The medical story has been more complex simply due to the fact that Barbara has an unusual mixture of pre-existing conditions. She is hyper-mobile and also has flat feet. Up until the accident, these had been easily manageable conditions, but when combined with the damage caused by the fall, they have proved a devastating cocktail.
After their best efforts, the medical experts concluded that the damage is too great for her foot to return to anything approximating its previous condition. After the equally sterling efforts of the legal experts, there now exists a new interpretation of the Eggshell Skull principle, the legal precedent which states a victim must be taken as found, from which Barbara is strangely excluded. Despite numerous requests to explain this, we are still none the wiser. Talk about being caught between a rock and a hard place.
Barbara had her first operation in 2009, at which time her employer’s insurance agreed to underwrite the cost of getting the doyenne of orthopaedic surgeons to carry out a procedure to rebuild her foot. Unfortunately the operation was not successful, but it took six month’s of pestering and being accused of being a malinger to be granted the funds for the scan that would prove this. Arguing against one of the country’s top experts is not an easy task, and it was during this time that the combination of physical pain, emotional stress and lack of consideration and support at work finally tipped Barbara over the edge.
Now no longer able to commute by public transport and in urgent need of further surgery, we took the decision to leave London, and her second operation was carried out in 2010 after we had moved to The Cotswolds. Unfortunately both her former employer and the health insurance company with whom she had a policy refused point blank to meet the cost of this surgery, and so they fell to us exhausting our life savings in the process. Luckily the operation this time was a success, but it revealed the growing extent of the arthritis that was caused by the accident and subsequent surgeries.
Barbara’s third operation was carried out successfully by her new doctor at the end of July 2012. He removed some of the metalwork from previous operations, which means that once more she can use orthotics to reposition and support her feet inside shoes. He also removed a good deal of scar tissue that had been aggravating the pain, and he noticed first hand the growing extent of her arthritis. In his words, he and Barbara will become ‘great friends’ over the coming years as she hobbles inexorably towards a full foot fusion operation.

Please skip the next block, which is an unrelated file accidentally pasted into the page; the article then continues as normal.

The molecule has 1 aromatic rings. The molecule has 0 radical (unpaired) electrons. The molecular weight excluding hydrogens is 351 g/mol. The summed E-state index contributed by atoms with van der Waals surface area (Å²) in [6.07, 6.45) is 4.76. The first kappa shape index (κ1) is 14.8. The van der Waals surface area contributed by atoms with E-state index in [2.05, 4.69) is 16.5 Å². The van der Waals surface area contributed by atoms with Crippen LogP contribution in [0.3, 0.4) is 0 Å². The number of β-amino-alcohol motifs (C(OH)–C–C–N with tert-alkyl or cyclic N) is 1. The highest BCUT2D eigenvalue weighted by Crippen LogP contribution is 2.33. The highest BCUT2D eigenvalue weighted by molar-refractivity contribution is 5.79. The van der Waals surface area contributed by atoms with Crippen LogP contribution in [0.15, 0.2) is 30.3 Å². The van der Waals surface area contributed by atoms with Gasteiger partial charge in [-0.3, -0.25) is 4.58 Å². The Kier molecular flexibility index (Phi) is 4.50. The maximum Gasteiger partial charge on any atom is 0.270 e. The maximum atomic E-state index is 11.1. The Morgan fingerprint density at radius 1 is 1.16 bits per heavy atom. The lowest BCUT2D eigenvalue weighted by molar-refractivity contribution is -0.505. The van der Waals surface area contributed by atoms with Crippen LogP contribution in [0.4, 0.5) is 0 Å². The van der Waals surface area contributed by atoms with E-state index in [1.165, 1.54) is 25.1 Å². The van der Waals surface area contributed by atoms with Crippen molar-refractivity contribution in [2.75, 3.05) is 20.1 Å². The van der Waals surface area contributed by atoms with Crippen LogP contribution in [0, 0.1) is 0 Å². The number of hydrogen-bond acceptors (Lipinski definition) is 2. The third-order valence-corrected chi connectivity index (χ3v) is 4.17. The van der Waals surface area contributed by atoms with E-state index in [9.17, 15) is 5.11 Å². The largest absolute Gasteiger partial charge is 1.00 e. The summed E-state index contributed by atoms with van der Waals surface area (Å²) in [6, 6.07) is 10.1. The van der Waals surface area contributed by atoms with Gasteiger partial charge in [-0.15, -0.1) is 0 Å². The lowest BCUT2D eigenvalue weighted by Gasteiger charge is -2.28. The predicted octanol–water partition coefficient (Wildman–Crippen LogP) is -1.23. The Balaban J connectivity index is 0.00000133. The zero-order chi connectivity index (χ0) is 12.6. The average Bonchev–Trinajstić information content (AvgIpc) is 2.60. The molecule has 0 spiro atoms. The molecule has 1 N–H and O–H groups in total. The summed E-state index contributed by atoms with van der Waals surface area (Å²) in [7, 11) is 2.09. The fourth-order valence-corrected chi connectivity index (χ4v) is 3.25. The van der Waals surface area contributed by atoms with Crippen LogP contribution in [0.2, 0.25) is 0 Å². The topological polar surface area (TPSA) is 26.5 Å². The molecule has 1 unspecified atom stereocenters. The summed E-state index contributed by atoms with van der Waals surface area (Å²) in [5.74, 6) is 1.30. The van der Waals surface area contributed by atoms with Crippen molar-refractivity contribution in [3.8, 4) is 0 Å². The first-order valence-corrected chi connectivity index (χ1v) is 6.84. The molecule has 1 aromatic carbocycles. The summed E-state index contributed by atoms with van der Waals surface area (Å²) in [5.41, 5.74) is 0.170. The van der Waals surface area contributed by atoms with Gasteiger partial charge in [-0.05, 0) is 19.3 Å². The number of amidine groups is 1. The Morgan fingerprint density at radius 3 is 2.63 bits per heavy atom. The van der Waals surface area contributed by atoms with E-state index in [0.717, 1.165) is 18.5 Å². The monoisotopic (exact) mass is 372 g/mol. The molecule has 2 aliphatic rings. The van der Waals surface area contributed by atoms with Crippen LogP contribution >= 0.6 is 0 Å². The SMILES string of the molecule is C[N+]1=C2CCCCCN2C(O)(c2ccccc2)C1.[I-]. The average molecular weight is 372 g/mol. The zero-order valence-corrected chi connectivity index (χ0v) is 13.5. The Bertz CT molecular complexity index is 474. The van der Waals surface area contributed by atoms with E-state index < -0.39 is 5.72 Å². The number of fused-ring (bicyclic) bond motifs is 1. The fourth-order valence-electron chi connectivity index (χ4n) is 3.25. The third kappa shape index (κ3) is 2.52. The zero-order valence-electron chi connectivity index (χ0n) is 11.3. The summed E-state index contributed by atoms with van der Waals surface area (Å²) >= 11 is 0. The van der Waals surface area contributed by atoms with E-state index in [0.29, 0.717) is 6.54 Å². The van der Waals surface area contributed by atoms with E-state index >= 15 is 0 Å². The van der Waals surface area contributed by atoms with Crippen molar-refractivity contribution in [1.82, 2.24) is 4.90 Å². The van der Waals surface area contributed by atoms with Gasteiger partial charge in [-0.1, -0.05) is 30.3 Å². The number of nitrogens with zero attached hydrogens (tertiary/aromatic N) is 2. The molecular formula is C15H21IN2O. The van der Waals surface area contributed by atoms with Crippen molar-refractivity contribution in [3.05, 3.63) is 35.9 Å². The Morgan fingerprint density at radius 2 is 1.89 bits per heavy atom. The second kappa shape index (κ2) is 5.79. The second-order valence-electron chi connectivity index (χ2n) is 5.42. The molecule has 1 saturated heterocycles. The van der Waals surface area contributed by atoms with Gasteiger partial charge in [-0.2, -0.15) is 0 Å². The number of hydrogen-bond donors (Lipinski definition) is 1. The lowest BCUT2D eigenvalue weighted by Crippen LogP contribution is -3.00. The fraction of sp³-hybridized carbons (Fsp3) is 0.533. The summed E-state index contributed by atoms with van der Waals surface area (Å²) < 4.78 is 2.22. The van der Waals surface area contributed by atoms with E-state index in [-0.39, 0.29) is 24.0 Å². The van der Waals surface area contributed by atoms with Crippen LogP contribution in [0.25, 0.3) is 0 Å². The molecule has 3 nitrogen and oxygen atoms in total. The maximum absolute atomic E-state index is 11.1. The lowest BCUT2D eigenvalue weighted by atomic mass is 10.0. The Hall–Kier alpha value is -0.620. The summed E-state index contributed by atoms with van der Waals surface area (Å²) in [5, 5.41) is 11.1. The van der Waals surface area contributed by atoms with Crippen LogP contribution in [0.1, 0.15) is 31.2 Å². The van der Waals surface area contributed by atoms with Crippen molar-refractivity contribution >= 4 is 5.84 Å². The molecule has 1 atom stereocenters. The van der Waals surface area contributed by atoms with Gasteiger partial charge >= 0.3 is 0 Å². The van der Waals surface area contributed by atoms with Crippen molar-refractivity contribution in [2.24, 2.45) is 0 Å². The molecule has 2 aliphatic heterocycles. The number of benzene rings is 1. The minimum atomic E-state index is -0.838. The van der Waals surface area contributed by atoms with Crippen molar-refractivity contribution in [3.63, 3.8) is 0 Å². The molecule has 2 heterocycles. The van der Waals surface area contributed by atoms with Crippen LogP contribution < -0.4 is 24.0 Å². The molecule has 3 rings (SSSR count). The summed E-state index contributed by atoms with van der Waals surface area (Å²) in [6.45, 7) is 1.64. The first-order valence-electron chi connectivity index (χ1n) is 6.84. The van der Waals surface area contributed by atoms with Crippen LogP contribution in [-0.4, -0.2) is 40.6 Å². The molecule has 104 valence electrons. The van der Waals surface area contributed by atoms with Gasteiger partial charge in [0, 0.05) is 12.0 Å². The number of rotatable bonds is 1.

American author Upton Sinclair once noted; “It is difficult to get a man to understand something, when his salary depends upon his not understanding it.” We have found this observation to be remarkably astute; having battled now for years with experts on all sides who have misrepresented us through a potent and cavalier mix of carelessness, closed ranks and expediency. We have been prevented from challenging these inaccuracies by our own legal team; professional egos and future relationships being considered a more valuable commodity than factual accuracy.
In the run-up to the summer of 2013, new statements from Barbara’s former managers written four and a half years after the event materialised. Containing lies ranging from the vague and artful omission to the malicious and outrageous commission, we were once again faced with a series of unpleasant meetings. Due solely to Barbara’s meticulous record keeping, we were able to submit paperwork that disproved many of them.
With all evidence submitted and exchanged, a Joint Settlement Meeting was held in October 2013. This is a legal ritual where both parties agree to go on a date, say they want a sure thing, and expect the other to bend over first. Predictably, it started out in a rather pedestrian manner in which the gulf between the two sides was clearly articulated, and we all waited for the music to start. It quickly took a turn towards the bizarre, as rather than stepping out to dance, ESY’s legal team quickly made a final offer that was less than the total amount we had already spent. When it was refused, they sidestepped legal process and pressed a DVD into our barrister’s hands. Neither Barbara nor I were surprised, as for years we had been aware of being followed and had seen on numerous occasions people standing on step ladders taking photos of us over our hedge with paparazzi-style lenses. We had pleaded for it to stop many times, but been told bluntly that we would have to prove it was covert surveillance and not earnest bird watchers. Some of those who work for G4S must be very keen ornithologists indeed.
We were ushered into a mini-cinema by a very worried looking legal team who were itching to capitulate, and Barbara and I had a very real sense of carpet being pulled from under our feet. The timing and delivery of the package had evidently been a dramatic bluff calculated to force us into submission before the video could be played, as the best of the footage they chose from all that was available provided nothing but proof that we had been telling the truth.